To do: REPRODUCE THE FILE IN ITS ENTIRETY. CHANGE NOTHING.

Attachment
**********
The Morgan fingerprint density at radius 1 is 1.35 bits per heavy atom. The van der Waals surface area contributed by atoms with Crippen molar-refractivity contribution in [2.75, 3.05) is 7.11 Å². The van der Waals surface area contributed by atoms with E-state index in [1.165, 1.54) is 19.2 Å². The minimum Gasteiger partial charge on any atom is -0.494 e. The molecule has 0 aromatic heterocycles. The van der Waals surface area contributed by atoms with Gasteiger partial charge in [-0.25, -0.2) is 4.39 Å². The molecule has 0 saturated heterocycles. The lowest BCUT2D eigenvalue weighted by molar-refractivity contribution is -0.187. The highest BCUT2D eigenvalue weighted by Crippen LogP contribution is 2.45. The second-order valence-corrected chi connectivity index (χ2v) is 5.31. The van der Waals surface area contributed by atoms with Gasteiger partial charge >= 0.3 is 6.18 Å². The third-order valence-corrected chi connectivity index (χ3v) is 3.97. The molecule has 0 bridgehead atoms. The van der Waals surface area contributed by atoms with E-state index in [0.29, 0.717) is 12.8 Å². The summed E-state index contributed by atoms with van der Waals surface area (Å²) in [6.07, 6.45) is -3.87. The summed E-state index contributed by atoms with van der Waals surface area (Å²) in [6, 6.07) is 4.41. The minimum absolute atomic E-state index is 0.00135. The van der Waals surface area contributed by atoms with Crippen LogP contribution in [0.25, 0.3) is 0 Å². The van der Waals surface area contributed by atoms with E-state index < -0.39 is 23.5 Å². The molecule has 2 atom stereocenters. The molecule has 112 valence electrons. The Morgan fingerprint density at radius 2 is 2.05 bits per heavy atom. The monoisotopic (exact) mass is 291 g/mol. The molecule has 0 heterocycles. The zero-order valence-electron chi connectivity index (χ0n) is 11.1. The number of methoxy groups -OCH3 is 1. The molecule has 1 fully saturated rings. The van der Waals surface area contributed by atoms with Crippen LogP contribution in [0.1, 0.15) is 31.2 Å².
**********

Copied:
The Morgan fingerprint density at radius 1 is 1.35 bits per heavy atom. The van der Waals surface area contributed by atoms with Crippen molar-refractivity contribution in [2.75, 3.05) is 7.11 Å². The van der Waals surface area contributed by atoms with E-state index in [1.165, 1.54) is 19.2 Å². The minimum Gasteiger partial charge on any atom is -0.494 e. The molecule has 0 aromatic heterocycles. The van der Waals surface area contributed by atoms with Gasteiger partial charge in [-0.25, -0.2) is 4.39 Å². The molecule has 0 saturated heterocycles. The lowest BCUT2D eigenvalue weighted by molar-refractivity contribution is -0.187. The highest BCUT2D eigenvalue weighted by Crippen LogP contribution is 2.45. The second-order valence-corrected chi connectivity index (χ2v) is 5.31. The van der Waals surface area contributed by atoms with Gasteiger partial charge >= 0.3 is 6.18 Å². The third-order valence-corrected chi connectivity index (χ3v) is 3.97. The molecule has 0 bridgehead atoms. The van der Waals surface area contributed by atoms with E-state index in [0.29, 0.717) is 12.8 Å². The summed E-state index contributed by atoms with van der Waals surface area (Å²) in [6.07, 6.45) is -3.87. The summed E-state index contributed by atoms with van der Waals surface area (Å²) in [6, 6.07) is 4.41. The minimum absolute atomic E-state index is 0.00135. The van der Waals surface area contributed by atoms with Crippen LogP contribution in [0.25, 0.3) is 0 Å². The van der Waals surface area contributed by atoms with E-state index < -0.39 is 23.5 Å². The molecule has 2 atom stereocenters. The molecule has 112 valence electrons. The Morgan fingerprint density at radius 2 is 2.05 bits per heavy atom. The monoisotopic (exact) mass is 291 g/mol. The molecule has 0 heterocycles. The zero-order valence-electron chi connectivity index (χ0n) is 11.1. The number of methoxy groups -OCH3 is 1. The molecule has 1 fully saturated rings. The van der Waals surface area contributed by atoms with Crippen LogP contribution in [0.1, 0.15) is 31.2 Å².